That is until the last few years when work was started to clear the very overgrown route, money was raised from local businesses who were very generous in their donations. Starting at the Newton Abbot end the heavily silted and overgrown canal was almost impossible to see however using willing volunteers work has steadily carried on eventually opening the bottom end to the public who are now able to walk along a dedicated pathway as far as the old clay cellars which is where the clay was stored for drying, now Industrial units on the old Newton Abbot to Exeter road.
When this was up and running work then continued to clear the remainder of the canal to its total length of just under 2 miles but in rising 19' to the head it required 5 Locks all now unfortunately in disrepair. Graving dock was one of the next challenges, this is where the barges were repaired and it was some 56' long or so, on the foreshore was the remainder of a boiler able to steam the wood to the required shapes, although with the silt it was almost impossible to see the basin it has now been beautifully restored along with the boiler on the foreshore.
At the head of the canal is Ventiford Basin, this was one of the many places water was added to the canal and it was the terminus for the Granite Railway. The stone loaded from the trucks onto the barges using a crane. While excavating the site part of the railway was exposed together with a set of points all now left for the public to see while walking along the specially constructed tarmac pathway from clay cellars, work still continues to clear the remainder of the canal with the possibility of flooding some of the sections in the future.
A very enlightening talk by one of the members of the Torbay Amateur Radio Society, on 29th, Tony G6GLP explained in simple language the very complicated process of digital processing as applied to telephone calls. The back ground research of how it is possible to send 30 or more telephone calls simultaneously along one piece of wire saving the need for a piece of wire for each call otherwise it would mean having to wait for a clear line, almost impossible in these days of instant communication. This is achieved by taking the spoken (analogue) signal and breaking each part of the 30 or so phone calls at a rapid speed and parcel marking each one against a very accurate time clock, this is all sent down the one piece of wire, at the receiving end another time clock separates them with no apparent loss of quality. We must thank Tony for explaining so simply to us a subject that most people do not understand.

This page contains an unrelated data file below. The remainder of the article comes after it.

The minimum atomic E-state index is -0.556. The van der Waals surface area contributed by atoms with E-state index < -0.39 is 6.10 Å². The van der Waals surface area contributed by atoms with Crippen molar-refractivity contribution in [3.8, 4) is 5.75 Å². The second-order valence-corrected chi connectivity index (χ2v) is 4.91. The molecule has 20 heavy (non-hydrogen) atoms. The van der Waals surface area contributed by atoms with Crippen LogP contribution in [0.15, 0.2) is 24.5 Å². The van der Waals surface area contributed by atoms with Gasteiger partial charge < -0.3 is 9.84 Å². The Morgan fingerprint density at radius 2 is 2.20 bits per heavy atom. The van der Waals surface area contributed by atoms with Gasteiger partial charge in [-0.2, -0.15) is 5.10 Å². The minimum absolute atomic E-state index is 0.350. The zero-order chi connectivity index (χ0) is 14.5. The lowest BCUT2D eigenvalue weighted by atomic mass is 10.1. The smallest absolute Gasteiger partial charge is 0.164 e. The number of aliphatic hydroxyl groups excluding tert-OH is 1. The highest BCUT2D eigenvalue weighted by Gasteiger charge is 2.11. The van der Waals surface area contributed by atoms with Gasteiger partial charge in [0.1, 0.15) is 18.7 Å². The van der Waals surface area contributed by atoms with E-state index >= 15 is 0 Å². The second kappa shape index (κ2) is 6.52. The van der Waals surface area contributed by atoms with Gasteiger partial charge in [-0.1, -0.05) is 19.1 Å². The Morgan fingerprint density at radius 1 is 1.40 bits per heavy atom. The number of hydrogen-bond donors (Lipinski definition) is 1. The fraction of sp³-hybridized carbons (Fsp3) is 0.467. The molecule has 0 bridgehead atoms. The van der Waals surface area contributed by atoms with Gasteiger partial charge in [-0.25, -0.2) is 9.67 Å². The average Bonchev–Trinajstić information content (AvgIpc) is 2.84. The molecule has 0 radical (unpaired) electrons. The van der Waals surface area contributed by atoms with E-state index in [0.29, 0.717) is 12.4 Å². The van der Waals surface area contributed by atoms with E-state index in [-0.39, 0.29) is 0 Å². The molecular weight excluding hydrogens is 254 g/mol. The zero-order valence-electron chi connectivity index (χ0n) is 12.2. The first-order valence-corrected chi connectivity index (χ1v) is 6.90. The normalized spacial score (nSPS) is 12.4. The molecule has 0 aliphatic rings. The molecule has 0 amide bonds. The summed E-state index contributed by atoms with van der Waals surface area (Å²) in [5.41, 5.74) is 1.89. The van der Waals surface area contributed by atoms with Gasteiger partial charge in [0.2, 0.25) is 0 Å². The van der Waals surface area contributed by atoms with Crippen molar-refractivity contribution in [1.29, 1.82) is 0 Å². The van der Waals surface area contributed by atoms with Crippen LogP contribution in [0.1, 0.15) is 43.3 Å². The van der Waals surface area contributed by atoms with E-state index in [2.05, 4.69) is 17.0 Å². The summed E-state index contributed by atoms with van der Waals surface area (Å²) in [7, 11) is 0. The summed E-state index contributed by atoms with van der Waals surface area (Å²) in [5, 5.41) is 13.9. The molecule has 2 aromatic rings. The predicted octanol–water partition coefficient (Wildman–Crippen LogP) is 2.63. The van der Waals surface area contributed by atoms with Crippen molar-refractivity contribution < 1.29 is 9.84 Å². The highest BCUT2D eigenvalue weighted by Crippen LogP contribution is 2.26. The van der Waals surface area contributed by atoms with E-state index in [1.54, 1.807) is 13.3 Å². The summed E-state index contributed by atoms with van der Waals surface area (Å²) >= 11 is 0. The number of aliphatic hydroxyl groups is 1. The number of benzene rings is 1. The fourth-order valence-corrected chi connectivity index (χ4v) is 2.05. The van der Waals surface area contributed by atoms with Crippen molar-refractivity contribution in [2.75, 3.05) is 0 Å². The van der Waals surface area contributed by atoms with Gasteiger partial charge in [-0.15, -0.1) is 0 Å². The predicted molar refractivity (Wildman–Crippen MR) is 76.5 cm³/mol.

The Annual Communications Fair was held on the 10th, again on a nice fine day although as it is held indoors the weather is not that important.
The Society welcomed many that intended to look around the Traders tables often buying that 'difficult to get part' at the right price, yes there is still an element of construction within the hobby, like with all get-togethers there is always a chance to put a face to a call sign. A very enjoyable day and this year we also held a Special Events Station.
New Meeting Arrangements
Please see the 'Diary Dates' page for information.